U.S. Female Cops: Fighting for Respect in a ‘Boys Club’ Culture
May 14, 2018: A barbed comment by a soon-to-retire Illinois State Police lieutenant gave Cara Rabe-Hemp both the title and the theme of her new book.
Observing that the lieutenant, who had joined the force in the 1980s, was just completing a 25-year career in the policing, Rabe-Hemp asked her, “Do you think anything has slowed you down?”
“Policing is a boys’ club,” came the quick reply, “And if you haven’t noticed, I’m not a boy.”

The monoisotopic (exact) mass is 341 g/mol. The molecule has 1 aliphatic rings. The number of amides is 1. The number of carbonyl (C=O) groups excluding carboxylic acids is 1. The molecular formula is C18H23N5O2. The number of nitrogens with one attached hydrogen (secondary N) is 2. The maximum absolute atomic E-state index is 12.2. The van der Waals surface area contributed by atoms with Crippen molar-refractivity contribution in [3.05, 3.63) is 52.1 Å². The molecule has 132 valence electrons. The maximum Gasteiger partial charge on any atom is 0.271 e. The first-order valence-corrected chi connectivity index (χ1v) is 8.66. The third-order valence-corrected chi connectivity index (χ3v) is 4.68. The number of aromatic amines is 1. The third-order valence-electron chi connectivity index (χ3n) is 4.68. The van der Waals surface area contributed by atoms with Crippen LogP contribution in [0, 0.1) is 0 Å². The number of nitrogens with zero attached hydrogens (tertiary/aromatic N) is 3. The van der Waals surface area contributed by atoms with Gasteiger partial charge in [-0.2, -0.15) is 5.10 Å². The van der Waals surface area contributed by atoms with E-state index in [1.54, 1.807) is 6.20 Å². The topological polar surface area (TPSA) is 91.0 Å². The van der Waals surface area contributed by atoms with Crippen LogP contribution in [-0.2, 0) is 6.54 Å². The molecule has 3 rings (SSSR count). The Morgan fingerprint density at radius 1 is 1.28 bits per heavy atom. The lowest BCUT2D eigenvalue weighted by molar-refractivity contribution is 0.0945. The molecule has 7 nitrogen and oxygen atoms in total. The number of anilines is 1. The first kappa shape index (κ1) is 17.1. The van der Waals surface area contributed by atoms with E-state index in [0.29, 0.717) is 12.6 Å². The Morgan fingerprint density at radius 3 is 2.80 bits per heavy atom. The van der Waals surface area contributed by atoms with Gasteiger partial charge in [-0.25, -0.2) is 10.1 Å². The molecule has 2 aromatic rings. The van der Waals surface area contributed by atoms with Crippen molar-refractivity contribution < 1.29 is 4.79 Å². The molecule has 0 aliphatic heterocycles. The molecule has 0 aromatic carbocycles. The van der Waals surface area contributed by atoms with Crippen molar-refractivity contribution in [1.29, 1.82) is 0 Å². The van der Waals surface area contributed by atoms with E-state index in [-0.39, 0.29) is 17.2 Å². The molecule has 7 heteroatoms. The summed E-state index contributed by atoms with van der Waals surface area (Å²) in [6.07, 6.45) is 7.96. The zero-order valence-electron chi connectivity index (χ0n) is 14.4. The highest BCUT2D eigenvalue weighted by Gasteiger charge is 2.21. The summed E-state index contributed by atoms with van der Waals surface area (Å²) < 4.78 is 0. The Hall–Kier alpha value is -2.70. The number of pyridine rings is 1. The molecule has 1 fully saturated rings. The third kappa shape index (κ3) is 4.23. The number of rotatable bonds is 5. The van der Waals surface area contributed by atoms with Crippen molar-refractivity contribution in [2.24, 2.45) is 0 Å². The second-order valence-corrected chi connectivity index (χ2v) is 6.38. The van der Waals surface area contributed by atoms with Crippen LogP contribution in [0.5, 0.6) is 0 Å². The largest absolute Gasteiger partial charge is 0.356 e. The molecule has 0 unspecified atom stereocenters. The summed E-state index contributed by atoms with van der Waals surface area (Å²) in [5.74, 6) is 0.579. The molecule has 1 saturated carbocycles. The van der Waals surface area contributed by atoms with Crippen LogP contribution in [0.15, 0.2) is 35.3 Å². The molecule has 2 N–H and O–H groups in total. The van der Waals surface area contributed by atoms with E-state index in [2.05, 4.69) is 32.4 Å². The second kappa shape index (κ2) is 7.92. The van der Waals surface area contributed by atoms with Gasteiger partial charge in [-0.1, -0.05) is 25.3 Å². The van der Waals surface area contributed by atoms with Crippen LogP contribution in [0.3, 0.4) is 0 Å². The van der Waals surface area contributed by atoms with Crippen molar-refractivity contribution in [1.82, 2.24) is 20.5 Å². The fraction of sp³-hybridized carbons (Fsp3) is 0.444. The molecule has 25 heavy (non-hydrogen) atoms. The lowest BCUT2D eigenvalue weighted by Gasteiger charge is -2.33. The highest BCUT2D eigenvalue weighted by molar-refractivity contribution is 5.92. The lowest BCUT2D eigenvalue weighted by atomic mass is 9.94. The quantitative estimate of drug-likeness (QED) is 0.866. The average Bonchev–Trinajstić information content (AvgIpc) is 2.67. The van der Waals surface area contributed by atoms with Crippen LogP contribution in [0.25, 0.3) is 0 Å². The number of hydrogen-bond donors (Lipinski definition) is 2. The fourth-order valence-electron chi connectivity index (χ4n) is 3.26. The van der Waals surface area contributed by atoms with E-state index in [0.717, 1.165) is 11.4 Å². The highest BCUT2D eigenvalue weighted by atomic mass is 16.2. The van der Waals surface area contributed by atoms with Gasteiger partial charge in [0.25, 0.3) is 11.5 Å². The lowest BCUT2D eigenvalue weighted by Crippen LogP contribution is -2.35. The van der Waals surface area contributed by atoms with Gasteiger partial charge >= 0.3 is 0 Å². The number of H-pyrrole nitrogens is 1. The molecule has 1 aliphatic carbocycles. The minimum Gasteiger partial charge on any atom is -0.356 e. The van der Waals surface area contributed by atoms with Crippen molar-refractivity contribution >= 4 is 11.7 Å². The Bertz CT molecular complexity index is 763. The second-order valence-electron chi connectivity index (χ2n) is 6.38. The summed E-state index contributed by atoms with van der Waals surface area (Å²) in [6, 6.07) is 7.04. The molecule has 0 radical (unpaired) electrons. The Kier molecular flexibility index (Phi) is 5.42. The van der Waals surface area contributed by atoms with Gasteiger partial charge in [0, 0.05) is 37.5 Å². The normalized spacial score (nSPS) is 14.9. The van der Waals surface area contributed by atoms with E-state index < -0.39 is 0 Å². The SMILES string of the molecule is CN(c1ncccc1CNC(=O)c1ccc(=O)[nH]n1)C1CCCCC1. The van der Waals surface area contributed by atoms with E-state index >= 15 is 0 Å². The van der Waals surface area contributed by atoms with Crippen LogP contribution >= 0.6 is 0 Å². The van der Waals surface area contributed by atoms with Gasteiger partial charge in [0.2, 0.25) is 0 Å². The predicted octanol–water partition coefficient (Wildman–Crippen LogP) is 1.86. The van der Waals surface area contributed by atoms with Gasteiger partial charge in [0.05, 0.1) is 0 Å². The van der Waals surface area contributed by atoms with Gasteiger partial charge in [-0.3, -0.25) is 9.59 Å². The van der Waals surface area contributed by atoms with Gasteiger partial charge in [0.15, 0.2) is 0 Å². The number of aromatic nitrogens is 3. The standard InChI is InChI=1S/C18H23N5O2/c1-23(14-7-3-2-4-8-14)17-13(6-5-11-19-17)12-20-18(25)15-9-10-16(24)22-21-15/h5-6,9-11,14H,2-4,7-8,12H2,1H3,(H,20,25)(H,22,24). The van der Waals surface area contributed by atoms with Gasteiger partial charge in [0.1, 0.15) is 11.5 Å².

Rabe-Hemp, a professor in the Department of Criminal Justice Sciences at Illinois State University, set about exploring the complex and frustrating reality behind those words in her book, “Thriving in an All-Boys Club: Female Police and Their Fight for Equality.
In a conversation with Megan Hadley, Rabe-Hemp describes how U.S. law enforcement agencies in the 1990s and 2000s began to open their doors to greater numbers of women, how in the process female officers have changed the practice of law enforcement across the U.S., and why—despite the changed climate─recruitment of women appears to be declining.
Read the article: Female Cops: Fighting for Respect in a ‘Boys Club’ Culture (thecrimereport.org)